Secure data transmission and storage – not only when stored but also when the data is in transit between the users and systems, it needs to be secured. Ask about the protocols in place.
Access restrictions – who has access to what? Where it is to the data or to the data centres hosting your data ensure you are comfortable with strangers around your data.
Staff training, Sensitive Information handling – if provided access, will support or maintenance staff know what to do shall they stumble upon sensitive information. Most vendors will train their staff to ensure they know what to do and are under oath to not mishandle or leak your data.
Secure practices and certifications – the industry has various certifications that vendors need to achievement to show their business is secure. Demand those!
Regular monitoring and scanning – similarly you might want to know what was the result of their last security penetration testing. How did they score? are they transparent? Will they allow your IT team to perform their own tests?

How scalable is your product?
It is one thing to watch a flawless demo or run through a proof of concept without a glitch. But can the application withstand what the real world throws at it? Unfortunately, it is tough to know the answer to this until the real world happens.
For example, if one of the other clients of the service provider executes a huge project, is that going to negatively impact security? It is smart—and absolutely appropriate—to inquire about how well the vendor can scale their product to meet demands, and how quickly those demands will be met.

There has to be a strong bond to the clearly announced SLAs and SLOs. The vendor should clarify the following:
Response time in case of emergency (service interruption) – when things go down, how fast can they answer you or provide you with a status? What guarantees do they have to ensure the system to be available to you and your team?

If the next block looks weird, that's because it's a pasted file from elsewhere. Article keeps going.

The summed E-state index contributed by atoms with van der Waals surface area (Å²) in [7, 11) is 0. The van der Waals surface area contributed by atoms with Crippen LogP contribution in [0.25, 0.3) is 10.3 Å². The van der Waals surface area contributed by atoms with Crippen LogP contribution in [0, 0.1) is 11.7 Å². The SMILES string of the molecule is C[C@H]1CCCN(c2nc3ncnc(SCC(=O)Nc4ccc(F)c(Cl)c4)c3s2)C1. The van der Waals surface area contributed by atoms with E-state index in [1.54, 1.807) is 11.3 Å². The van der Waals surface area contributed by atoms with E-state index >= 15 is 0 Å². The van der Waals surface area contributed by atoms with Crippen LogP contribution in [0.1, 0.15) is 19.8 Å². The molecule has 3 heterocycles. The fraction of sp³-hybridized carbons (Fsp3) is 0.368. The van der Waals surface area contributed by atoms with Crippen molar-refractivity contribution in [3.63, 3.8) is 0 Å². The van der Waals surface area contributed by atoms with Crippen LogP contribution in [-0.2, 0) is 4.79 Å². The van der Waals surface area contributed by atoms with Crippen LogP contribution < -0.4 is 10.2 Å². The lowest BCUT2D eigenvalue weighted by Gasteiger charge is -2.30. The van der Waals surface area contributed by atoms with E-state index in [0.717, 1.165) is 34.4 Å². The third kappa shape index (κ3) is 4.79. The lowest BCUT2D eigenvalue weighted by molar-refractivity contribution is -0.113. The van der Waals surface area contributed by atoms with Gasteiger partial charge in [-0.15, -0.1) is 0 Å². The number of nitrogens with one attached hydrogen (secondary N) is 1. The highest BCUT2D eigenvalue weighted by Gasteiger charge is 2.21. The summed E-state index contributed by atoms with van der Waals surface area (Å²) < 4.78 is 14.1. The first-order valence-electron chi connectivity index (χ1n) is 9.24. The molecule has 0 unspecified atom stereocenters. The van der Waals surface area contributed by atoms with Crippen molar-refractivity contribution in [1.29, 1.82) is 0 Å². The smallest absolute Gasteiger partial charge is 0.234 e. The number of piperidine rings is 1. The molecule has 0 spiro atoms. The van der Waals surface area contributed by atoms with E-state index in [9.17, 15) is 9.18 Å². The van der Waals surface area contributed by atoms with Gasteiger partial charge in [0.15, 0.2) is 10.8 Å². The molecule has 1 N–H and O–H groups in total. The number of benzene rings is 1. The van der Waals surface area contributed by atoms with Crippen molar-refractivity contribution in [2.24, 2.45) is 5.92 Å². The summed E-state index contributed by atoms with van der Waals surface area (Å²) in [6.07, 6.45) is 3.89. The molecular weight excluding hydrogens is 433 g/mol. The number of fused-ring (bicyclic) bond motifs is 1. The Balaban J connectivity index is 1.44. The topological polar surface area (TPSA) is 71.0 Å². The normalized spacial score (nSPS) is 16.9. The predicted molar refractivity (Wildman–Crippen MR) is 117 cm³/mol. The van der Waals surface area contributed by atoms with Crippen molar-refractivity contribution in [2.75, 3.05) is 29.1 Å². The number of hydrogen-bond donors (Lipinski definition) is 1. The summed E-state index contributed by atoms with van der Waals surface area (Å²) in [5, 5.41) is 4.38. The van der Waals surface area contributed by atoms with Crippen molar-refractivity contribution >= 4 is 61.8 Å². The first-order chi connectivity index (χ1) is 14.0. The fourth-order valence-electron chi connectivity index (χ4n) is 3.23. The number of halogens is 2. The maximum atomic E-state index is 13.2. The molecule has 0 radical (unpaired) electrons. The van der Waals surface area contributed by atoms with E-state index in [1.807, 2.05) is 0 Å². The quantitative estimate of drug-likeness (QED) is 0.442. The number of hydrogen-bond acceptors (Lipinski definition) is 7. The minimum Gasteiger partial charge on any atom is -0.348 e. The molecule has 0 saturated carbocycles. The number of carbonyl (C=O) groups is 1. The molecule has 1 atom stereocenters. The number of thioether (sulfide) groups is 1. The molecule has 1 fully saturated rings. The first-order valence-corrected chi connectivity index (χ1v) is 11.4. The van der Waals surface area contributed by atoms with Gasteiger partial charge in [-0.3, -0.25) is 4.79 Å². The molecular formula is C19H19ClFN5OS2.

Response time in case of non-urgent question or problem (utilization or configuration) – even when not critical, you want to know how your business is a priority to them.
Is there a guaranteed resolution time? – If so, what is it?
What is the support escalation ladder (what are the various levels and their roles?) – when the above SLA or SLO above are defined they are well known. As lack of transparency is a bad sign.
Are SLA breach backed by penalties? You are paying money for this, how about getting some back shall the promised service be not available?

Do You Offer Robust Integration?
Sometimes it is easy to forget that to ensure productivity, the new systems need to be well integrated for them to allow for automation and ease of use for higher adoption. In general, think about all of the interfaces this application is going to have to ensure as little as possible human intervention.

Single Sign-On and authentication – the vendor must support the use of our credentials to login with platforms like Azure Active Directory (SAML 2.0)
Automated user provisioning – with all systems, the user-based need to be created and can be easily maintained with seamless provisioning from platforms like Azure Active Directory (CIM)
Document Storage within Office 365 (Teams/SharePoint Online) – ease of access and security is best when documents don’t need to go outside of your corporate boundaries.
If the app is part of any financial systems, is it able to speak that language and present the information so that the recipient system can process?
Also, most organization have some Business Intelligence data lake where the data is processed to create funky reports and dashboards. It is very important for your executive team to be able to view important scorecard using that single system. Can the vendor allow pull access to something like Cognos Analytics? Can it export the relevant data to another location?

Microsoft Phone System Azure VoiceMail transcription is garbage

When we moved to Microsoft Phone System I was psyched: my phone would follow me around – who would want that? – it would work on any devices I carry around, it would notify me in my inbox of missed calls with information shall I have some contact information for them in my contact book, and also transcribe my VoiceMail for me so I don’t have to listen to them anymore.